The International Council Of Museums’ National Committee of South Africa, together with its partners, ICMAH (International Committee for Museums and Collections of Archaeology and History) and COMCOL (International Committee for Collecting), in association with Iziko Museums of South Africa, will be hosting an international conference in Cape Town from 7 to 9 November, 2012. The conference themed: Museums and the Idea of Historical Progress, explores the notion of utopia – the possibility of a future society free from the difficulties of the present. This ideology has been inextricably linked to the idea of historical progress.
The idea of building a new and better society to this day underlies the values, visions and practices of museums around the world. The conception of the modern museum, at the time of its invention in various European countries during the age of high colonialism and industrial revolution, shares attributes of a modern utopia i.e. the notion that progress and equity is guaranteed by the state and manifest in society. Such ideas of progress alongside varieties of capitalism, socialism, liberalism, nationalism, colonialism, Cold War ideological battles and totalitarianism have emerged and existed, generating a myriad of social systems and ideologies as expressions of utopias to be achieved.
The conference will be launched on Tuesday evening (6th November) at the Castle of Good Hope. Delegates will be welcomed by ICOM-SA President and CEO of Iziko Museums, Ms Rooksana Omar and Manager of Arts and Culture for the City of Cape Town, Mr Zayd Mintry. The conference in discussing the important theme of historical progress in a world of fluidity and flux, is perhaps charting new perspectives for museums, trying to understand the past in the present and allowing for reflection on what the future might be like.
Highlights include plenary speakers, Mr Mokena Makeka of the Modila Trust who will share the vision of moving “Towards a New Museum: The Minotaur and Oracle.” Prof Susan Legene, from the Vrye University, In Amsterdam (Netherlands) will address the delegates on an equally interesting topic: “Powerful Ideas: Museums, Empire Utopias and Connected Worlds.” Other papers to be presented will address a wide range of topical issues.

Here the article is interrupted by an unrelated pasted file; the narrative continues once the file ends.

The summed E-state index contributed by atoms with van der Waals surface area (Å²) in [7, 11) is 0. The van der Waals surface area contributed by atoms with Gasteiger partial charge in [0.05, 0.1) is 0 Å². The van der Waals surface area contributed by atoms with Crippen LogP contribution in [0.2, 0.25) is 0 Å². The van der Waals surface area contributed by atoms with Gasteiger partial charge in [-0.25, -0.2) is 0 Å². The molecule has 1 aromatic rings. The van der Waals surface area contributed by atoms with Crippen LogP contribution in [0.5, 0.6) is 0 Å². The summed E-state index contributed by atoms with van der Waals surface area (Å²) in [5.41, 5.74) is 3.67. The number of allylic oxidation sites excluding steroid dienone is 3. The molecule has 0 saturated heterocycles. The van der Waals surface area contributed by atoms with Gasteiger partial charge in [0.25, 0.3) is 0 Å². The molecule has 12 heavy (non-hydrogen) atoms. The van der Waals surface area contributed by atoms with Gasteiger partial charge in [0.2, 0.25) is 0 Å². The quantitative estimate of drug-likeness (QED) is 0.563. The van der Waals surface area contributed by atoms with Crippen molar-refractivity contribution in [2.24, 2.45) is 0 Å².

Political, economic, social and cultural differences worldwide have inspired continuous reflection on human rights, tolerance, as well as recognition and acceptance of diversity in our societies, collectively dedicated to the possibility of living in peace and harmony. How do museums address these issues, and take into account that the substantial shits in the global landscape? Additional issues include the fall from grace of industrialism and capitalism, the violence and discrimination of post-colonialism, the broken promises of nationalism or even supra-nationalism, of socialist or communist internationalism.
Such familiar utopian ideologies no longer offer the prospect of a solution. Societies are now developing new, more interdisciplinary and global ways of rethinking these ideas. For some, this means that the world is heading towards a new utopian dream – one of less dependence on former colonial powers, greater political and economic cooperation and equal treatment of citizens amongst East-South cooperatives and developing nations. Or is this yet another mirage, another dystopia disguised as utopia?